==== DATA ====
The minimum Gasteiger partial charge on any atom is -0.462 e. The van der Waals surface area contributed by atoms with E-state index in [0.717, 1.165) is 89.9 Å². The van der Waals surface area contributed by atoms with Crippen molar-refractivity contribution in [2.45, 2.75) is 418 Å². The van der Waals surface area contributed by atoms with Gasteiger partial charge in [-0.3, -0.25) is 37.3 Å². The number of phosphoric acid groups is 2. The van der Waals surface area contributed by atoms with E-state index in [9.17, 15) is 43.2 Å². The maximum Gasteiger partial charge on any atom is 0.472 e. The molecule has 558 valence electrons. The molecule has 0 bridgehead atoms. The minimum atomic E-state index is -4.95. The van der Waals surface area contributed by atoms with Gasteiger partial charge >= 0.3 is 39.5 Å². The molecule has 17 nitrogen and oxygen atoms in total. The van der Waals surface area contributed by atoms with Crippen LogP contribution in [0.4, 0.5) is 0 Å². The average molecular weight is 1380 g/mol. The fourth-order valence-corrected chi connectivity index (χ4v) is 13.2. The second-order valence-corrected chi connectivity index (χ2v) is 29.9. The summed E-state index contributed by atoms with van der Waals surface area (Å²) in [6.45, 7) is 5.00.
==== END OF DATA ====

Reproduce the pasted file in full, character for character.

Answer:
The minimum Gasteiger partial charge on any atom is -0.462 e. The van der Waals surface area contributed by atoms with E-state index in [0.717, 1.165) is 89.9 Å². The van der Waals surface area contributed by atoms with Crippen molar-refractivity contribution in [2.45, 2.75) is 418 Å². The van der Waals surface area contributed by atoms with Gasteiger partial charge in [-0.3, -0.25) is 37.3 Å². The number of phosphoric acid groups is 2. The van der Waals surface area contributed by atoms with E-state index in [9.17, 15) is 43.2 Å². The maximum Gasteiger partial charge on any atom is 0.472 e. The molecule has 558 valence electrons. The molecule has 0 bridgehead atoms. The minimum atomic E-state index is -4.95. The van der Waals surface area contributed by atoms with Gasteiger partial charge >= 0.3 is 39.5 Å². The molecule has 17 nitrogen and oxygen atoms in total. The van der Waals surface area contributed by atoms with Crippen LogP contribution in [0.4, 0.5) is 0 Å². The average molecular weight is 1380 g/mol. The fourth-order valence-corrected chi connectivity index (χ4v) is 13.2. The second-order valence-corrected chi connectivity index (χ2v) is 29.9. The summed E-state index contributed by atoms with van der Waals surface area (Å²) in [6.45, 7) is 5.00.